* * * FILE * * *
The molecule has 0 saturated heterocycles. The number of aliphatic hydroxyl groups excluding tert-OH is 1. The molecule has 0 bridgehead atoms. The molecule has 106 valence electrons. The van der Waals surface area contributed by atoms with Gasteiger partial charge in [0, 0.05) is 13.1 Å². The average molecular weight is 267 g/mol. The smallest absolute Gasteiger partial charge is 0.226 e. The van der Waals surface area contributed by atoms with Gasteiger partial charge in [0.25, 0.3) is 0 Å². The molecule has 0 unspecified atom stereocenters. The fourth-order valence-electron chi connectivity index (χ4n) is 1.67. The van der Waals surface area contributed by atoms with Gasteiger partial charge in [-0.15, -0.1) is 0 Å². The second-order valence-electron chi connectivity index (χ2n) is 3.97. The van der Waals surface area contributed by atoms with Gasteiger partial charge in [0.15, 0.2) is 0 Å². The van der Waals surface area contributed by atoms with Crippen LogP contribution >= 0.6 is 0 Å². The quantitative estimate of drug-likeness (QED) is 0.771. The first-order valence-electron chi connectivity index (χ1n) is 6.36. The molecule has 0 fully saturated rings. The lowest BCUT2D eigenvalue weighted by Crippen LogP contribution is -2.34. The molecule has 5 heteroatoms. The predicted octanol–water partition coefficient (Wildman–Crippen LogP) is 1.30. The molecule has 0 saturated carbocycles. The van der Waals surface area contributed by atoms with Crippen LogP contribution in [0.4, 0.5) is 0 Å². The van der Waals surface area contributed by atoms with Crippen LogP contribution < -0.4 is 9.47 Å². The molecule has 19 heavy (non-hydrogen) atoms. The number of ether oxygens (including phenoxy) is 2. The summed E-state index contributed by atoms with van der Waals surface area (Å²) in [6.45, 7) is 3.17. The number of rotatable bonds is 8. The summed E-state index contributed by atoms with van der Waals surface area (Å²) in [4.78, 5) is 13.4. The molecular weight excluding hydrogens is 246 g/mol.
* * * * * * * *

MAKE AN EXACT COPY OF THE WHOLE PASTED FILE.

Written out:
The molecule has 0 saturated heterocycles. The number of aliphatic hydroxyl groups excluding tert-OH is 1. The molecule has 0 bridgehead atoms. The molecule has 106 valence electrons. The van der Waals surface area contributed by atoms with Gasteiger partial charge in [0, 0.05) is 13.1 Å². The average molecular weight is 267 g/mol. The smallest absolute Gasteiger partial charge is 0.226 e. The van der Waals surface area contributed by atoms with Gasteiger partial charge in [0.25, 0.3) is 0 Å². The molecule has 0 unspecified atom stereocenters. The fourth-order valence-electron chi connectivity index (χ4n) is 1.67. The van der Waals surface area contributed by atoms with Gasteiger partial charge in [-0.15, -0.1) is 0 Å². The second-order valence-electron chi connectivity index (χ2n) is 3.97. The van der Waals surface area contributed by atoms with Gasteiger partial charge in [0.15, 0.2) is 0 Å². The van der Waals surface area contributed by atoms with Crippen LogP contribution >= 0.6 is 0 Å². The quantitative estimate of drug-likeness (QED) is 0.771. The first-order valence-electron chi connectivity index (χ1n) is 6.36. The molecule has 0 fully saturated rings. The lowest BCUT2D eigenvalue weighted by Crippen LogP contribution is -2.34. The molecule has 5 heteroatoms. The predicted octanol–water partition coefficient (Wildman–Crippen LogP) is 1.30. The molecule has 0 saturated carbocycles. The van der Waals surface area contributed by atoms with Crippen LogP contribution in [0.4, 0.5) is 0 Å². The van der Waals surface area contributed by atoms with Crippen LogP contribution < -0.4 is 9.47 Å². The molecule has 19 heavy (non-hydrogen) atoms. The number of ether oxygens (including phenoxy) is 2. The summed E-state index contributed by atoms with van der Waals surface area (Å²) in [6.45, 7) is 3.17. The number of rotatable bonds is 8. The summed E-state index contributed by atoms with van der Waals surface area (Å²) in [4.78, 5) is 13.4. The molecular weight excluding hydrogens is 246 g/mol.